Assuntos
Eclampsia/mortalidade , Morte Materna , Mortalidade Materna , Complicações na Gravidez/mortalidade , Adulto , Causas de Morte , Eclampsia/patologia , Feminino , Humanos , Complicações do Trabalho de Parto/mortalidade , Procedimentos Cirúrgicos Obstétricos/efeitos adversos , Período Pós-Parto , Gravidez , Complicações na Gravidez/patologia , Estados Unidos/epidemiologia
7.
Obstet Gynecol ; 137(5): 864-872, 2021 05 01.
Artigo em Inglês | MEDLINE | ID: mdl-33831920

RESUMO

OBJECTIVE: To evaluate the role of prepregnancy obesity as a mediator in the association between race-ethnicity and severe maternal morbidity. METHODS: We conducted an analysis on a population-based retrospective cohort study using 2010-2014 birth records linked with hospital discharge data in New York City. A multivariable logistic regression mediation model on a subgroup of the sample consisting of normal-weight and obese women (n=409,021) calculated the mediation effect of obesity in the association between maternal race-ethnicity and severe maternal morbidity, and the residual effect not mediated by obesity. A sensitivity analysis was conducted excluding the severe maternal morbidity cases due to blood transfusion. RESULTS: Among 591,455 live births, we identified 15,158 cases of severe maternal morbidity (256.3/10,000 deliveries). The severe maternal morbidity rate among obese women was higher than that of normal-weight women (342 vs 216/10,000 deliveries). Black women had a severe maternal morbidity rate nearly three times higher than White women (420 vs 146/10,000 deliveries) and the severe maternal morbidity rate among Latinas was nearly twice that of White women (285/10,000 deliveries). Among women with normal or obese body mass index (BMI) only (n=409,021), Black race was strongly associated with severe maternal morbidity (adjusted odds ratio [aOR] 3.02, 95% CI 2.88-3.17) but the obesity-mediated effect represented only 3.2% of the total association (aOR 1.03, 95% CI 1.02-1.05). Latina ethnicity was also associated with severe maternal morbidity (aOR 2.01, 95% CI 1.90-2.12) and the obesity-mediated effect was similarly small: 3.4% of the total association (aOR 1.02, 95% CI 1.01-1.03). In a sensitivity analysis excluding blood transfusion, severe maternal morbidity cases found a higher mediation effect of obesity in the association with Black race and Latina ethnicity (15.3% and 15.2% of the total association, respectively). CONCLUSION: Our findings indicate that prepregnancy obesity, a modifiable factor, is a limited driver of racial-ethnic disparities in overall severe maternal morbidity.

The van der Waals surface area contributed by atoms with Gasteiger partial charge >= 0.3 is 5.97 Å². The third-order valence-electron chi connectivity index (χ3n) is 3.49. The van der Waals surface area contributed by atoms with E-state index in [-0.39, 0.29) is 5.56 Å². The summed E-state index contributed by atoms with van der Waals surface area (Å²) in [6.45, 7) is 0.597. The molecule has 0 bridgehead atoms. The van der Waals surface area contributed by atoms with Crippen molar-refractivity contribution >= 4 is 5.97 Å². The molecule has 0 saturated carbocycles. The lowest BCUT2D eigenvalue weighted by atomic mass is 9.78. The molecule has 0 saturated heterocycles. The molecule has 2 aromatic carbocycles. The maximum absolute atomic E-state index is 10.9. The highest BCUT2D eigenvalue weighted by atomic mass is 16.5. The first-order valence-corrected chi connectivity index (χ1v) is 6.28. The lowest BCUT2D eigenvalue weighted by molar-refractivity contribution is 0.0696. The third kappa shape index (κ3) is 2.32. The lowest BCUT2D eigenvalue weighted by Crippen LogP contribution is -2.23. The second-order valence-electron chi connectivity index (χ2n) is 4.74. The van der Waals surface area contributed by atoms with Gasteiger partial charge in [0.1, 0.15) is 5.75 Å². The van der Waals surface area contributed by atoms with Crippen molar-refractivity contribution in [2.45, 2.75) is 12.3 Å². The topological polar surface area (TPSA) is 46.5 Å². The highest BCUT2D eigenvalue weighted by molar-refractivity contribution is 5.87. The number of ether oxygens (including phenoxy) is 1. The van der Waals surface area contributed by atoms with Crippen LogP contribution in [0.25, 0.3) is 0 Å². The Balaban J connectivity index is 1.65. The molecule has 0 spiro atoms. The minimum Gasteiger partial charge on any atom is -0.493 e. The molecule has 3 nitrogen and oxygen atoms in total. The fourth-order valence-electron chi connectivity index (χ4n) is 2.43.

Assuntos
Obesidade , Complicações na Gravidez/epidemiologia , Adulto , Estudos de Coortes , Registros Eletrônicos de Saúde , Grupos Étnicos , Feminino , Disparidades em Assistência à Saúde , Humanos , Serviços de Saúde Materna , Cidade de Nova Iorque/epidemiologia , Gravidez , Complicações na Gravidez/etnologia , Cuidado Pré-Natal , Estudos Retrospectivos , Adulto Jovem
8.
Matern Child Health J ; 25(6): 860-869, 2021 Jun.
Artigo em Inglês | MEDLINE | ID: mdl-33909205

RESUMO